11. In sleep the mind experiences itself in search of harmony. Even dreams that seem disruptive may serve the mind in attaining peace. (Of course disruptive dreams may also stem from eating bacon and eggs at bedtime or watching too many films or television programmes containing negative imagery.)
12. Jesus Christ died on Calvary so that all of us might be free. None of us are made for slavery. He conquered death in order to bring an end to all oppressions: mental, spiritual, political, diabolical, whatever. No science of mind has ever bettered Jesus' supremely liberating statement two thousand years ago: "If you make my word your home, you will come to know the truth and the truth will set you free."

Monday, July 07, 2008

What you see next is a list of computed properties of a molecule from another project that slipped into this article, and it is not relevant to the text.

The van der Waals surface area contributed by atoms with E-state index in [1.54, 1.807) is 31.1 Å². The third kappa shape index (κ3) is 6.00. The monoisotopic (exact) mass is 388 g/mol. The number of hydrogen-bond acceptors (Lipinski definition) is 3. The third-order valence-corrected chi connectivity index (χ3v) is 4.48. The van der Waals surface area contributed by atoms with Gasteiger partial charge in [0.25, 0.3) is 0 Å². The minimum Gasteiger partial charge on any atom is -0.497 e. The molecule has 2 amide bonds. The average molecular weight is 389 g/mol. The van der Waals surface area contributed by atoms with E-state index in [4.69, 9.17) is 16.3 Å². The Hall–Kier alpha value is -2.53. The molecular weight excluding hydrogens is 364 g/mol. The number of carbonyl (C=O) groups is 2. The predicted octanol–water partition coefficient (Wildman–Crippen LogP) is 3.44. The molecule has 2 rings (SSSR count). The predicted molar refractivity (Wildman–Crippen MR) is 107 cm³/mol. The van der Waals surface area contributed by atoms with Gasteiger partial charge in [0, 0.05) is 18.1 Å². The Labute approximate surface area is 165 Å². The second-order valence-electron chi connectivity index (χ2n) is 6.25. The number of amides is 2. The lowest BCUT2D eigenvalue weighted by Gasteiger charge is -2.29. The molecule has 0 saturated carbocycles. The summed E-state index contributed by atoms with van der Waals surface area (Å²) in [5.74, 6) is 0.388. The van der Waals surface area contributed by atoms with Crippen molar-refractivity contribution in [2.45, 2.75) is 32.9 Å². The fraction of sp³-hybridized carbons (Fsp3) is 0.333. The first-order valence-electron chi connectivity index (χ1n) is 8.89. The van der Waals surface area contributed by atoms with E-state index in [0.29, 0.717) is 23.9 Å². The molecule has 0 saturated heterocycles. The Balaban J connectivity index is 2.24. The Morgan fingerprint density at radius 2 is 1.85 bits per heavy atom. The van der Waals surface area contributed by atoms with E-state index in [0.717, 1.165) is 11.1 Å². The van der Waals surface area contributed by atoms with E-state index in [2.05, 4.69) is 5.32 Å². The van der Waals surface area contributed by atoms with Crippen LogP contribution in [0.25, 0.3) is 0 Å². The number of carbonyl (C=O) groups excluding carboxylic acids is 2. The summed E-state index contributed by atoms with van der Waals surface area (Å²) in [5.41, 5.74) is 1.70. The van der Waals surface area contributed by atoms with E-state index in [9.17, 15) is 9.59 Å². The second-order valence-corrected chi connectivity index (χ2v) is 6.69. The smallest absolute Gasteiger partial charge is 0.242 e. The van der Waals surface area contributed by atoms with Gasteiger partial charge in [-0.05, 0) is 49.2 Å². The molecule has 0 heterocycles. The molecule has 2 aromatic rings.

the wakening silence

a woman sleeping
i watch her face
i've looked in half the world
and have not found such peace
as in it now
faint smile or sorrow
lights upon her lips
from the corner of her brow
a momentary flutter lifts
the wandering shadows
from her wakening eyes
a traveller returns
briefly we recognise
in the silence of our dawn
another silver universe
being born

Sunday, July 06, 2008

the meaning of life

Old men often look back into their youth for that moment when childhood ended.
For some the passing of innocence came in a fight, or with their first job, or after a romance.
In my home town of Kilcullen, the rites of passage from boyhood to manhood normally involved gambling.
None of that ould sex stuff.
(Heelers is speaking for himself. - Ed note.)
Nay, nay and thrice nay.
We lost it at the Galway races.